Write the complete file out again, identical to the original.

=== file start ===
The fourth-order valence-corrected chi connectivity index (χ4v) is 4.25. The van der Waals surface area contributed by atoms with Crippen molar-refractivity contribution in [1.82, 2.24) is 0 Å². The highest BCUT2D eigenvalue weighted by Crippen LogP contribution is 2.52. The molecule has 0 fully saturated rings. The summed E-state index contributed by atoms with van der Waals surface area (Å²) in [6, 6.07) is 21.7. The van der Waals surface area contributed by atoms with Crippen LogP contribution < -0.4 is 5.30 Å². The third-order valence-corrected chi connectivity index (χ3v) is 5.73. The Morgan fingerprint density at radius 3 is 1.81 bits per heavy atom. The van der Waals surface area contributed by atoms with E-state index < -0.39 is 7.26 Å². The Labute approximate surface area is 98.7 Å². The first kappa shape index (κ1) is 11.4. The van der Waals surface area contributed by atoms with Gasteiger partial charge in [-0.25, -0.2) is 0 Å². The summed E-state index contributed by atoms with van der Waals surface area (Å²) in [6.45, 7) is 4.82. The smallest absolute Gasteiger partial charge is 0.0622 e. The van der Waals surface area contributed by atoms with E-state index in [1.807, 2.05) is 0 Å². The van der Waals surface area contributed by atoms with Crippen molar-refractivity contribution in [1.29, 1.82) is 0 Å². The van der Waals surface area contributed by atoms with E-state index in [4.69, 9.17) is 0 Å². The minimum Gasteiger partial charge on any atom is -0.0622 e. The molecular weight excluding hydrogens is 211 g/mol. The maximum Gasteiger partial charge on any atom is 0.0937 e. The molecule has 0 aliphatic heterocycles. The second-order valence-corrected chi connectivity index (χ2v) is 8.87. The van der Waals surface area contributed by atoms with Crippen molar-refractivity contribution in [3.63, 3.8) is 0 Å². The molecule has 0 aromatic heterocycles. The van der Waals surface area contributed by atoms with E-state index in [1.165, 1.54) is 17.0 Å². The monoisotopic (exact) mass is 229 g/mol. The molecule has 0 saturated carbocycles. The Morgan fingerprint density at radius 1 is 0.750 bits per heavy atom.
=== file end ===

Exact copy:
The fourth-order valence-corrected chi connectivity index (χ4v) is 4.25. The van der Waals surface area contributed by atoms with Crippen molar-refractivity contribution in [1.82, 2.24) is 0 Å². The highest BCUT2D eigenvalue weighted by Crippen LogP contribution is 2.52. The molecule has 0 fully saturated rings. The summed E-state index contributed by atoms with van der Waals surface area (Å²) in [6, 6.07) is 21.7. The van der Waals surface area contributed by atoms with Crippen LogP contribution < -0.4 is 5.30 Å². The third-order valence-corrected chi connectivity index (χ3v) is 5.73. The Morgan fingerprint density at radius 3 is 1.81 bits per heavy atom. The van der Waals surface area contributed by atoms with E-state index < -0.39 is 7.26 Å². The Labute approximate surface area is 98.7 Å². The first kappa shape index (κ1) is 11.4. The van der Waals surface area contributed by atoms with Gasteiger partial charge in [-0.25, -0.2) is 0 Å². The summed E-state index contributed by atoms with van der Waals surface area (Å²) in [6.45, 7) is 4.82. The smallest absolute Gasteiger partial charge is 0.0622 e. The van der Waals surface area contributed by atoms with E-state index in [1.807, 2.05) is 0 Å². The van der Waals surface area contributed by atoms with Crippen molar-refractivity contribution in [1.29, 1.82) is 0 Å². The van der Waals surface area contributed by atoms with E-state index in [4.69, 9.17) is 0 Å². The minimum Gasteiger partial charge on any atom is -0.0622 e. The molecular weight excluding hydrogens is 211 g/mol. The maximum Gasteiger partial charge on any atom is 0.0937 e. The molecule has 0 aliphatic heterocycles. The second-order valence-corrected chi connectivity index (χ2v) is 8.87. The van der Waals surface area contributed by atoms with Crippen molar-refractivity contribution in [3.63, 3.8) is 0 Å². The molecule has 0 aromatic heterocycles. The van der Waals surface area contributed by atoms with E-state index in [1.165, 1.54) is 17.0 Å². The monoisotopic (exact) mass is 229 g/mol. The molecule has 0 saturated carbocycles. The Morgan fingerprint density at radius 1 is 0.750 bits per heavy atom.